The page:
Community Q&A with Blackdog Outdoors

Blackdog outdoors is a platform for re-connecting people with the great outdoors. Run by a small group of volunteers, it promotes positive mental health through sport and outdoor activities such as walking, climbing, and paddle sports.
We caught up with Andy Higson, Director of Blackdog Outdoors, to find out more about this brilliant charity and how it was formed…

How did Blackdog Outdoors first come about?

I’m a civil engineer and I’ve always used outdoors as therapy. When my job is getting to me, I’ll go out for a walk. I’ll get out into the mountains.

I had a bit of an early midlife crisis and got into high altitude mountaineering, which took me to Russia to climb Mount Elbrus! Everyone there was there for similar reasons – to escape work or the pressures of life. It got me thinking about the clear link between mental health and the outdoors.

When I came back I went on a Mental Health first aid course and decided to do something about it. I had a look online and found that there were established charities promoting good mental health, and private companies offering outdoor activities for a lot of money – but there was no one saying, come out with us and we’ll look after you for the day. We won’t charge you the earth and you’ll feel the benefits.

We started in 2019 and did 9 events. In 2020, we added paddle sports, and of course were hit by the global pandemic…but we still managed to run 24 events throughout mainland UK. We continued to grow in 2021, running 72 events and introducing rock climbing as part of our offer.

Last year was a huge gamechanger for us. People had lost confidence in themselves and lost connections since the pandemic and were keen to socialise again. We ran 148 events last year operating up and down mainland UK, all free to attend, fully insured, and managed by qualified outdoor professionals with Mental Health First Aid support volunteers.

What are your aims and regular activities?

We run introductory walks and other outdoor activities across mainland UK, which are open to anybody. The events are completely free – this is important to us – we don’t want any barriers to getting outside. We also run targeted events with community support organisations who refer their service users to us.

We work with organisations like the LGBT Foundation in Manchester, neuro divergent charities, and NHS early intervention and psychosis teams…we love doing these community events as you can clearly see the impact on those that take part.

As well as the event leaders, we have Mental Health First Aiders that support our sessions. This allows us to signpost people to support networks or give them ideas for who they could go to if affected by poor mental health – whether it’s talking to Samaritans, or a local support group, or going to see their GP. But, a lot of the time we find that most people just want to talk to somebody without being judged. They just want that comfort that they’re not on their own.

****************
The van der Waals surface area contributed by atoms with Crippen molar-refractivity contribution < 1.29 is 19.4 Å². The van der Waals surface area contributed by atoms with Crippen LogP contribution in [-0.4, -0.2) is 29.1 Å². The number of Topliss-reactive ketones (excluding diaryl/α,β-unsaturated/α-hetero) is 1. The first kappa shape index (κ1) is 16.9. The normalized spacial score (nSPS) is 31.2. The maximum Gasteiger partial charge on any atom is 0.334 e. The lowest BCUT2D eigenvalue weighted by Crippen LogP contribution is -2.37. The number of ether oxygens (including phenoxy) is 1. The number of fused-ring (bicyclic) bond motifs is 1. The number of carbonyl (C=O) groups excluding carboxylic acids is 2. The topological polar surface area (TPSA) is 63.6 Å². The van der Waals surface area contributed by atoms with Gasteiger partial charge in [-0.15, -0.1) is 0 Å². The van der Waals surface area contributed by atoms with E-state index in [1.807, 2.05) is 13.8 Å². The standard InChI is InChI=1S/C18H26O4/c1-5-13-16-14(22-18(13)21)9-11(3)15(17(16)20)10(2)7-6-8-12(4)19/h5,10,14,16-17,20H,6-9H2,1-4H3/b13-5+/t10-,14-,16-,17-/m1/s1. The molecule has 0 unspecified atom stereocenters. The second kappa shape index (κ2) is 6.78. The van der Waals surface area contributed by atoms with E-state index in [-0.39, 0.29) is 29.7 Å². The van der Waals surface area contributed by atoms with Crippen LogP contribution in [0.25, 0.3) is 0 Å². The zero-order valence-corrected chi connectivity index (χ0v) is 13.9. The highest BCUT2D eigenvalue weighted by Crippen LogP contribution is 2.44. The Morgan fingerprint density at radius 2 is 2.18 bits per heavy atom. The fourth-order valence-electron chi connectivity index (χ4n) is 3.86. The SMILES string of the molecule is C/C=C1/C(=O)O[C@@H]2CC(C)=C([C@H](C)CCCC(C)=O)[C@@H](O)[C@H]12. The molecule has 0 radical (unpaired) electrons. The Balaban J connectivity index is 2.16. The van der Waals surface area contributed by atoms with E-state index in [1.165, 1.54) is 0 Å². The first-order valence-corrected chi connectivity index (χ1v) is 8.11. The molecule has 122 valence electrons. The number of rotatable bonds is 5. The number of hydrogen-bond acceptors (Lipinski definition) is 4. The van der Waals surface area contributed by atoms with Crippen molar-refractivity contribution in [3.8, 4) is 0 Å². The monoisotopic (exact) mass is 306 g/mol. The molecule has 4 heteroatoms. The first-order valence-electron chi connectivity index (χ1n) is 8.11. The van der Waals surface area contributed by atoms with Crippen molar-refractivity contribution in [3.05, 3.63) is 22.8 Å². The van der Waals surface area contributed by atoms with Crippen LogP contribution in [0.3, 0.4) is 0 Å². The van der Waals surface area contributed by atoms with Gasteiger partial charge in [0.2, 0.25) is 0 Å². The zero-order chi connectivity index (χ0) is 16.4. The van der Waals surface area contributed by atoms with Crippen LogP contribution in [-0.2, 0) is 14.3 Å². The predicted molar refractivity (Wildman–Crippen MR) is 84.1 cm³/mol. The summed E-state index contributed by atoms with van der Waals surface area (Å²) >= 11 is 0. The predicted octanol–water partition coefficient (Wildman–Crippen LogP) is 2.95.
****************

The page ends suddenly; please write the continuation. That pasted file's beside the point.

People start to come along to the walks regularly, they join our Facebook group and you start to see these little groups forming. They start to go out locally on their own and planning their own things and that’s really what it’s all about. Our work is done at that point!

What are some of the challenges you face?

Raising funding can be a challenge. We have help from some fundraisers, and a couple of Trusts support us. We also ran a fundraising trip to Everest Base Camp last year, but it’s hard. There’s so much competition, but we’ve got clear evidence that what we’re doing is having an impact, so we hope this will help us to raise more funds in the future.

What more can be done to help connect people to nature for their wellbeing?

Connecting to nature can mean many things. It doesn’t have to be going for walks, paddling, or climbing. It could be getting down to your local allotment, litter picks in your local village and having pride in where you live. It could be going down to your local park for 15 minutes of vitamin D every day. I think it’s important to get the message out there that you can start small and move big.

Education is an important part of our work. We aim to give people the awareness and confidence to get outside and do it safely and responsibly.

People are not always aware of environmental issues, not aware of risk of moor fires, littering and erosion. We talk about local flora and fauna and local heritage on our walks. This piques people’s interests and gives them a reason to go back out again.

Nowadays we’re all on our phones or sat in meetings all day. We help people get back to something that they’re hardwired to do and that’s being out in the fresh air!

How can people get involved with Blackdog Outdoors?

Check out our website to book onto our events. And keep your eyes peeled for future walks in the South Pennines!